Posts tagged marketing

Not surprisingly, two related, overarching themes — technology and mobile — dominate JWT’s 100 things to watch in 2011 (slideshow).

Related (earlier) post: 10 trends for 2011

Sweet video: JWT’s 10 Trends for 2011 (in 2 minutes)

  • All the World’s a Game 
  • The Urgency Economy 
  • Non-Commitment Culture 
  • Eat, Pray, Tech 
  • De-Teching 
  • Retail as the Third Space 
  • Creative Urban Renewal 
  • Worlds Colliding 
  • Hyper-Personalization 
  • Outsourcing Self-Control 

San Francisco Opera Makes Free Simulcasts Pay Off

Last month, the simulcast of a live San Francisco Opera “Aida” performance reached some 32,000 Bay-area audience members. That’s an impressive fact in and of itself. What’s even more noteworthy: by holding such events (free for attendees) at a gated venue (AT&T Park), and encouraging audience members to make reservations online in advance (giving them early admission to the ballpark), the SFO is able to capture audience contact information (simulcasts held in the past in public plazas did not) and link subsequent activity (ticket purchases, donations) to it.

The Wall Street Journal says:

"Using that data, the opera says it has been able to figure out that new-patron tickets linked to the simulcasts have brought in about $880,000. That puts the opera — which says it has spent about $800,000 on its four previous simulcasts — slightly in the black with its simulcast endeavors.”

"At least one other opera company has followed the San Francisco Opera in holding ballpark simulcasts. In 2008, the Washington National Opera moved its simulcast from the National Mall to the brand new Nationals Park — home of the Washington Nationals — in an effort to get people to sign up and secure better customer-tracking data."

Trend likelihood: high (assuming organizations’ live-production/broadcast logistics aren’t overly complicated).

Related: Post about the Metropolitan Opera’s broadcasts, which can be seen in 1,500 venues in 46 countries.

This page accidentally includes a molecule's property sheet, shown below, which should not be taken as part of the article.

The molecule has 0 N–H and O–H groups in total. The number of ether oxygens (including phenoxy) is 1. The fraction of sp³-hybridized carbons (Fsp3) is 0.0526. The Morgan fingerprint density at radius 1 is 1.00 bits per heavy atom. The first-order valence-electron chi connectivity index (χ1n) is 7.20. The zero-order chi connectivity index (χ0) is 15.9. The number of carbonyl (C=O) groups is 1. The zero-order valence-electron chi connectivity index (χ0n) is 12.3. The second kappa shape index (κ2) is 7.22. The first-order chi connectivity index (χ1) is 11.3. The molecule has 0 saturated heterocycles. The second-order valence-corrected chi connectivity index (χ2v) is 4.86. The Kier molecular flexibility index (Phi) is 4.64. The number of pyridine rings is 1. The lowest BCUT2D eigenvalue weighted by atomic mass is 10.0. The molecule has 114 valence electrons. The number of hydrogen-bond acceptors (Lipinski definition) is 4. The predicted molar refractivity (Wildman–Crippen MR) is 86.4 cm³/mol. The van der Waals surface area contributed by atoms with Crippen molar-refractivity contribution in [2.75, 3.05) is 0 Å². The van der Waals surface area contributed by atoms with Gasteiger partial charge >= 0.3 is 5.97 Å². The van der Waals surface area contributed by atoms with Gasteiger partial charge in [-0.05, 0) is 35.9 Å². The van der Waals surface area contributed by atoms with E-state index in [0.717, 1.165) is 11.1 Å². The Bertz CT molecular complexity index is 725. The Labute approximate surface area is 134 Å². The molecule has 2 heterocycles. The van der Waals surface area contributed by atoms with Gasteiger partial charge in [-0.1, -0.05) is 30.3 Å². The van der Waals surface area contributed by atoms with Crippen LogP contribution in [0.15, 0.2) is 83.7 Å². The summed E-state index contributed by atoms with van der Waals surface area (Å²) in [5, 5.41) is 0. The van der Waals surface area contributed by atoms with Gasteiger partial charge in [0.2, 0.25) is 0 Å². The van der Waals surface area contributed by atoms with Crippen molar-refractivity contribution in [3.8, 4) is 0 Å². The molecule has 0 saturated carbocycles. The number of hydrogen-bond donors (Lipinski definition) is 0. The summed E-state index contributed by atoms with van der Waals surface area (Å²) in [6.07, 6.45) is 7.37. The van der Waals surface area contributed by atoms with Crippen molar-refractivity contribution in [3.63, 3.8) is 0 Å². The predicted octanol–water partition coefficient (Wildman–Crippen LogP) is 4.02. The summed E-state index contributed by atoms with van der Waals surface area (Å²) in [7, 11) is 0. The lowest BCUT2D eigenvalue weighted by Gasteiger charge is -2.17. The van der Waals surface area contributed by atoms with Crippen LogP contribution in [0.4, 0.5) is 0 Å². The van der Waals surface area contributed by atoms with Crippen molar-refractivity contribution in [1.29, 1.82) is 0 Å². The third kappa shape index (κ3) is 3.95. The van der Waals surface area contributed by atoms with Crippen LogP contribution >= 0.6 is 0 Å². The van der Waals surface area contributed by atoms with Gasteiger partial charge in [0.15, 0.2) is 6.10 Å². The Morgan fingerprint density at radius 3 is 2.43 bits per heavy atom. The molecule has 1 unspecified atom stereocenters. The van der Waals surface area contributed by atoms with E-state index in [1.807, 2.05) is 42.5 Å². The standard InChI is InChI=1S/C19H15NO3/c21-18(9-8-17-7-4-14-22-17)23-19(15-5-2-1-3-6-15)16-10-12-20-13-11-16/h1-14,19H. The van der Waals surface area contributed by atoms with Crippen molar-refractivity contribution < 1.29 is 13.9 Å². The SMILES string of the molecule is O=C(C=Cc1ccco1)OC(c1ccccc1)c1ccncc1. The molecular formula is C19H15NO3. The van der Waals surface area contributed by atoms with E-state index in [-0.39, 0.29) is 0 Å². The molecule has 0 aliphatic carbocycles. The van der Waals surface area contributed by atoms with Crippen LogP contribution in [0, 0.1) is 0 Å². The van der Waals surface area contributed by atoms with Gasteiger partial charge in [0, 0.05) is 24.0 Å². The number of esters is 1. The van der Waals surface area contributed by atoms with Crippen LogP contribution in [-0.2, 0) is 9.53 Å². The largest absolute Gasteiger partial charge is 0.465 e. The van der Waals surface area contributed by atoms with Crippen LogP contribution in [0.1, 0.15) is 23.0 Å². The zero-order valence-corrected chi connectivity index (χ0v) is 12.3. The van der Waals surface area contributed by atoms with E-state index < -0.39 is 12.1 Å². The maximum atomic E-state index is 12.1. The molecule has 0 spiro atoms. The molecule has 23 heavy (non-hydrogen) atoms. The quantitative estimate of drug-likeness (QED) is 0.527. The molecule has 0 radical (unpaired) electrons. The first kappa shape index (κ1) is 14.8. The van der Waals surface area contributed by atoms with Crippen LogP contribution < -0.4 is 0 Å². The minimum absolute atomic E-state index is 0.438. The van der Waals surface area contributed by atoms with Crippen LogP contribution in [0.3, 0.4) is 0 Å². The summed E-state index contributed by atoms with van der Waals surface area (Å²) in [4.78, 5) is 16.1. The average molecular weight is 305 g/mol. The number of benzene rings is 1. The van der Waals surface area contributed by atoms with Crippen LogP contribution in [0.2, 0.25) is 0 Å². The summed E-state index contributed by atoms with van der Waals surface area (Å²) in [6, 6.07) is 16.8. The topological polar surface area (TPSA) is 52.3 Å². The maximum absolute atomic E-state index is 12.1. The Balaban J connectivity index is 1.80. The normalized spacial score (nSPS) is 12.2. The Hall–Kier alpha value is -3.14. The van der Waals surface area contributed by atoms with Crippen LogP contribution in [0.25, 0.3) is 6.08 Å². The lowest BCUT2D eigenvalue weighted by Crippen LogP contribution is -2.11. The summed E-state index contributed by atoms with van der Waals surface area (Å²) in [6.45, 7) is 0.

How do colors affect purchases?

visualoop:

Confession: I haven’t read the text of this infographic. I’m reblogging it because I like the colors. ;-)

[via @LenKendall]

Via philk:

bbbrad:

Crispin Porter + Bogusky gives baby carrots the junk food treatment.
This is just wonderful.
“…Just in time for the battle over what’s gonna be in millions of back-to-school lunches, Bolthouse Farms and nearly 50 other carrot growers today will unveil plans for the industry’s first-ever marketing campaign. The $25 million effort sets its sights on a giant, big-spending rival: junk food…” —More from USA Today
(via redesign related)

Via philk:

bbbrad:

Crispin Porter + Bogusky gives baby carrots the junk food treatment.

This is just wonderful.

“…Just in time for the battle over what’s gonna be in millions of back-to-school lunches, Bolthouse Farms and nearly 50 other carrot growers today will unveil plans for the industry’s first-ever marketing campaign. The $25 million effort sets its sights on a giant, big-spending rival: junk food…”
—More from USA Today

(via redesign related)

I wonder if Rob Walker (whose insightful posts can be found at Murketing.tumblr.com, Unconsumption.tumblr.com, Murketing.com, @notrobwalker, and @significobs, among other places) is aware that this New York Times review of his book, “Buying In: The Secret Dialogue Between What We Buy and Who We Are,” is making the rounds on Tumblr.
Via szymon:

Branded by Farhad Manjoo

I wonder if Rob Walker (whose insightful posts can be found at Murketing.tumblr.com, Unconsumption.tumblr.com, Murketing.com, @notrobwalker, and @significobs, among other places) is aware that this New York Times review of his book, “Buying In: The Secret Dialogue Between What We Buy and Who We Are,” is making the rounds on Tumblr.

Via szymon:

Branded by Farhad Manjoo

Oil Spill Donations Are Small, but Some Companies Step Up -- NYTimes.com